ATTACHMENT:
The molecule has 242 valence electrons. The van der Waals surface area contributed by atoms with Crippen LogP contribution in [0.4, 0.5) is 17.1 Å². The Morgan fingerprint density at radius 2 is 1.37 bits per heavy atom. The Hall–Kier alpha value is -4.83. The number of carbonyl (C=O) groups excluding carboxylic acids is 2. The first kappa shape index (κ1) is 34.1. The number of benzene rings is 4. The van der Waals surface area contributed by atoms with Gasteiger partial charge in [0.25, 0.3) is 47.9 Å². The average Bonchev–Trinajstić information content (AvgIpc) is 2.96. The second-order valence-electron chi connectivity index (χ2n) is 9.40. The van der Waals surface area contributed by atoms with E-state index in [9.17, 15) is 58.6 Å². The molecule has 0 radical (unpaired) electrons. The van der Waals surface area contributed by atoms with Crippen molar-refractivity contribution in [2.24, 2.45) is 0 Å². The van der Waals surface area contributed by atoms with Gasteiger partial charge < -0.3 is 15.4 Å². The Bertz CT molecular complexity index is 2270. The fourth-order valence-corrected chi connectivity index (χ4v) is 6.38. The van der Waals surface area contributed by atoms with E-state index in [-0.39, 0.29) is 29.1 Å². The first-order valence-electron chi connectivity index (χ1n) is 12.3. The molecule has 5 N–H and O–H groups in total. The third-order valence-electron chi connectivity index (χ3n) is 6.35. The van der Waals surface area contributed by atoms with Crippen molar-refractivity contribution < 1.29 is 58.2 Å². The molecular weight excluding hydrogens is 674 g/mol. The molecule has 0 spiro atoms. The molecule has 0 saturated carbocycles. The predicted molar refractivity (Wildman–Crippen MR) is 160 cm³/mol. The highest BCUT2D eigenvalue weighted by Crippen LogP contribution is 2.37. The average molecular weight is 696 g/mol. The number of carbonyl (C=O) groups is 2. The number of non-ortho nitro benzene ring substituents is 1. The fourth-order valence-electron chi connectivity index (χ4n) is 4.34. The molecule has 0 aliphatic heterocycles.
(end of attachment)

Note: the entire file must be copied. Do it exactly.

The molecule has 242 valence electrons. The van der Waals surface area contributed by atoms with Crippen LogP contribution in [0.4, 0.5) is 17.1 Å². The Morgan fingerprint density at radius 2 is 1.37 bits per heavy atom. The Hall–Kier alpha value is -4.83. The number of carbonyl (C=O) groups excluding carboxylic acids is 2. The first kappa shape index (κ1) is 34.1. The number of benzene rings is 4. The van der Waals surface area contributed by atoms with Gasteiger partial charge in [0.25, 0.3) is 47.9 Å². The average Bonchev–Trinajstić information content (AvgIpc) is 2.96. The second-order valence-electron chi connectivity index (χ2n) is 9.40. The van der Waals surface area contributed by atoms with E-state index in [9.17, 15) is 58.6 Å². The molecule has 0 radical (unpaired) electrons. The van der Waals surface area contributed by atoms with Crippen molar-refractivity contribution in [2.24, 2.45) is 0 Å². The van der Waals surface area contributed by atoms with Gasteiger partial charge < -0.3 is 15.4 Å². The Bertz CT molecular complexity index is 2270. The fourth-order valence-corrected chi connectivity index (χ4v) is 6.38. The van der Waals surface area contributed by atoms with E-state index in [-0.39, 0.29) is 29.1 Å². The first-order valence-electron chi connectivity index (χ1n) is 12.3. The molecule has 5 N–H and O–H groups in total. The third-order valence-electron chi connectivity index (χ3n) is 6.35. The van der Waals surface area contributed by atoms with Crippen molar-refractivity contribution < 1.29 is 58.2 Å². The molecular weight excluding hydrogens is 674 g/mol. The molecule has 0 spiro atoms. The molecule has 0 saturated carbocycles. The predicted molar refractivity (Wildman–Crippen MR) is 160 cm³/mol. The highest BCUT2D eigenvalue weighted by Crippen LogP contribution is 2.37. The average molecular weight is 696 g/mol. The number of carbonyl (C=O) groups is 2. The number of non-ortho nitro benzene ring substituents is 1. The fourth-order valence-electron chi connectivity index (χ4n) is 4.34. The molecule has 0 aliphatic heterocycles.